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DHS wants to know what you think about using drones during emergencies

DHS wants to know what you think about using drones during emergencies

On Tuesday the Department of Homeland Security (DHS) posted a notice on the Federal Register about a survey to get a better idea of citizens’ knowledge and feelings of government agencies using drones during emergencies.

DHS survey on using drones during emergencies

The survey that the DHS is planning to issue is titled ‘Understanding Public Perception and Acceptance of First Responders use of Unmanned Aircraft Systems.

In the notice S&T Chief Information Officer Gregg. Piermarini wrote:

“First responder organizations have used UAS to search for lost children, identify high risk areas in burning structures, facilitate relief operations following hurricanes, reduce risk and exposure for law enforcement officers in active-shooter events, and many other use cases. The primary purpose of this survey is to understand the public perception of and identify concerns with current and potential uses of UAS technology by first responders.

Questions that are included in the survey have to do with the respondents’ knowledge of drones and their capabilities as well as how first responders use these unmanned aircraft, and what the respondents think of those use cases. And, lastly, whether the public trusts the government and first responders to use drone technology ethically.

Respondents will be also asked about their personal demographics to get a better idea of how opinions may be different between different backgrounds. Piermarini said the survey will ask respondents to evaluate the effectiveness of different test messages that we have created to deliver information to the public about first responder drone applications. The Department of Homeland Security is only planning to issue this survey once and expects about 2,000 responses from the general public. It should take no more than 20 minutes to complete the survey.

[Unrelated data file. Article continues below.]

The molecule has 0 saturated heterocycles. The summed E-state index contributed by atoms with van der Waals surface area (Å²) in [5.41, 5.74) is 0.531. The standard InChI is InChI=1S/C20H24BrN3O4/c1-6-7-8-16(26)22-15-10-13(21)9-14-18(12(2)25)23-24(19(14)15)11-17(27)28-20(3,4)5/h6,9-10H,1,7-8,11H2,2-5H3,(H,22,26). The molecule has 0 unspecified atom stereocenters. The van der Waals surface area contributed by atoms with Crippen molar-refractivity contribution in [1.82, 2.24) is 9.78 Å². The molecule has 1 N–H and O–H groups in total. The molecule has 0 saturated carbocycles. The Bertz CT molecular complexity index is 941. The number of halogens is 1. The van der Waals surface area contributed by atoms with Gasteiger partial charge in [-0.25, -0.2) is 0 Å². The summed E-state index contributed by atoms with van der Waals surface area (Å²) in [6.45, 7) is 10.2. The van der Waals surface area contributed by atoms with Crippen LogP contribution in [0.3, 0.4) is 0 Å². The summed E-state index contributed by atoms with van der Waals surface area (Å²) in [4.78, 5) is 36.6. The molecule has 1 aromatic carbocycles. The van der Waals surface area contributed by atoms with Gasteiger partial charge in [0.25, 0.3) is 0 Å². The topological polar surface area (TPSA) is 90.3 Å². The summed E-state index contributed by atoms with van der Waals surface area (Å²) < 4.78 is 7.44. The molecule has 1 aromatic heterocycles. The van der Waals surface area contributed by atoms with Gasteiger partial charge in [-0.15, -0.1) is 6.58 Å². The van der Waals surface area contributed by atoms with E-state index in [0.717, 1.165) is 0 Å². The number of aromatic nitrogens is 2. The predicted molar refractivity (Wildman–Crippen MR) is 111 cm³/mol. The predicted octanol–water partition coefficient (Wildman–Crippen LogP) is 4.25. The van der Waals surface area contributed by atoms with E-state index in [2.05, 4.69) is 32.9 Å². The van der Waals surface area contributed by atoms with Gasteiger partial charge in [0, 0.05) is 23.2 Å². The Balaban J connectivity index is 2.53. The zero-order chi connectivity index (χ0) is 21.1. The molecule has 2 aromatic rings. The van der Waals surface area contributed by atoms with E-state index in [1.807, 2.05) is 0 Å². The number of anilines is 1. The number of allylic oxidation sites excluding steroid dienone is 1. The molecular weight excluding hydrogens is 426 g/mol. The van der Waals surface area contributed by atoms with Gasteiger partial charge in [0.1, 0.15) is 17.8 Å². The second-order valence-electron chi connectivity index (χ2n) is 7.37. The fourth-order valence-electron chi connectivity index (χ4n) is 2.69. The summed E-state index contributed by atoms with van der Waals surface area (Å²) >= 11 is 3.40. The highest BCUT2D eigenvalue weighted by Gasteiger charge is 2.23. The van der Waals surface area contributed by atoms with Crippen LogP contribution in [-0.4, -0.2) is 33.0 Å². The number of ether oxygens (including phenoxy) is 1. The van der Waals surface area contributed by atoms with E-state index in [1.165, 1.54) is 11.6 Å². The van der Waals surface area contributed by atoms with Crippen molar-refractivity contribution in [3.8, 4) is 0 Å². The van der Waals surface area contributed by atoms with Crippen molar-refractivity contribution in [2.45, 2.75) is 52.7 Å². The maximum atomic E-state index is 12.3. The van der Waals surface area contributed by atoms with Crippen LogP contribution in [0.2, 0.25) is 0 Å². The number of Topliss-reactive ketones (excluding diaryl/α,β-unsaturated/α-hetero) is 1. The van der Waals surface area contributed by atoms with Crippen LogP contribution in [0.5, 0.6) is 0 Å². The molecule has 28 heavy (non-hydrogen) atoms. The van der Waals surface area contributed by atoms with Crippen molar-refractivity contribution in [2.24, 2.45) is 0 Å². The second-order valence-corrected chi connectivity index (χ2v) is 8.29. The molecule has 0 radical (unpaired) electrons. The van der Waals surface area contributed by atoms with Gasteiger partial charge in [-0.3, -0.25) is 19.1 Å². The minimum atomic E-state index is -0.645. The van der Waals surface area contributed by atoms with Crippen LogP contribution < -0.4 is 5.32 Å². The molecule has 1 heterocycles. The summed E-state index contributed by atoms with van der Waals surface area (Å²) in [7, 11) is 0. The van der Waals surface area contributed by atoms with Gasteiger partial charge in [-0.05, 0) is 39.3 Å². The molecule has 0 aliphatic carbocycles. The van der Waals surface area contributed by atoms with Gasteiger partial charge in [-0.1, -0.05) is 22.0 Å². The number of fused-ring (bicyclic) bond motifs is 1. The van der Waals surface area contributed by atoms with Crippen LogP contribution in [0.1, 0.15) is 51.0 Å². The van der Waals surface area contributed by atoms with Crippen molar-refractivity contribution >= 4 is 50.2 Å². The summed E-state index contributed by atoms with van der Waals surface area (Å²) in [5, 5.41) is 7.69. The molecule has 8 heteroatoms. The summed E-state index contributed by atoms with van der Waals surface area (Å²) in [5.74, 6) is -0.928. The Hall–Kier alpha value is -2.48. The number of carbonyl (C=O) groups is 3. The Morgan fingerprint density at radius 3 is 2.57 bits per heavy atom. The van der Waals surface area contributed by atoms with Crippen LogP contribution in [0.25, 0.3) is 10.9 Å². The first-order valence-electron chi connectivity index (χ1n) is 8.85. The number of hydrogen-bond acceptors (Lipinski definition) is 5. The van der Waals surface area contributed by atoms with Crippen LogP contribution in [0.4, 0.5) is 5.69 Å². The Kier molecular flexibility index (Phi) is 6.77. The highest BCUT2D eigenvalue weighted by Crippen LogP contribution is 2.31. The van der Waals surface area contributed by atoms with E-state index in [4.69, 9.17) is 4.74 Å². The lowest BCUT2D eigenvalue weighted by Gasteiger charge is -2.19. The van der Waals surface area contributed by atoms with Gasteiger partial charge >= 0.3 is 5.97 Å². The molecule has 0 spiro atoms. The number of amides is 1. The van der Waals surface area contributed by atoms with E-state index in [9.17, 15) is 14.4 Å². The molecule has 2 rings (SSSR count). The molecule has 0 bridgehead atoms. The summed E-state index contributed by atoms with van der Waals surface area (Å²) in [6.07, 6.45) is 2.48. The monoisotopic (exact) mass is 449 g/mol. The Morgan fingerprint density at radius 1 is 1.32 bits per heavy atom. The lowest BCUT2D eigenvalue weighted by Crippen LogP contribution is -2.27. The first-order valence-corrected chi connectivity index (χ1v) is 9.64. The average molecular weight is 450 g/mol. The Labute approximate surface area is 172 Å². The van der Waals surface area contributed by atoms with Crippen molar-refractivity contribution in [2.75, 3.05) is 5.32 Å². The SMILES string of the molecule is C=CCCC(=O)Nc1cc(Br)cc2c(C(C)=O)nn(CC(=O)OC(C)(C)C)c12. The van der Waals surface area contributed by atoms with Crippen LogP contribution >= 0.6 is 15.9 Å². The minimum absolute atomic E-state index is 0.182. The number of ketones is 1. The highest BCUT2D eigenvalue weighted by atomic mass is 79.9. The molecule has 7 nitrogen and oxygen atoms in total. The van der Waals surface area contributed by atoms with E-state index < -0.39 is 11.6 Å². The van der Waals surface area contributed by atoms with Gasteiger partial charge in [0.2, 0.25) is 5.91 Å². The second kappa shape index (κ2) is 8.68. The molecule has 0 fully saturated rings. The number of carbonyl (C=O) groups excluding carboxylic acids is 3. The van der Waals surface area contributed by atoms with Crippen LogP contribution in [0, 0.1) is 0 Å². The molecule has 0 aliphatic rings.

Comments on the structure and the content of the survey can be submitted online until July 9th.

Officials are particularly interested in hearing feedback on five questions.

  1. Is this collection necessary to the proper functions of the department?
  2. Will this information be processing used in a timely manner?
  3. Is the estimate of burden accurate?
  4. How might the department enhance the quality utility and clarity of the information to be collected?
  5. How might the department minimize the burden of this collection on respondents, including through the use of information technology?

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Photo: Kent County Sheriff’s Office

Haye Kesteloo

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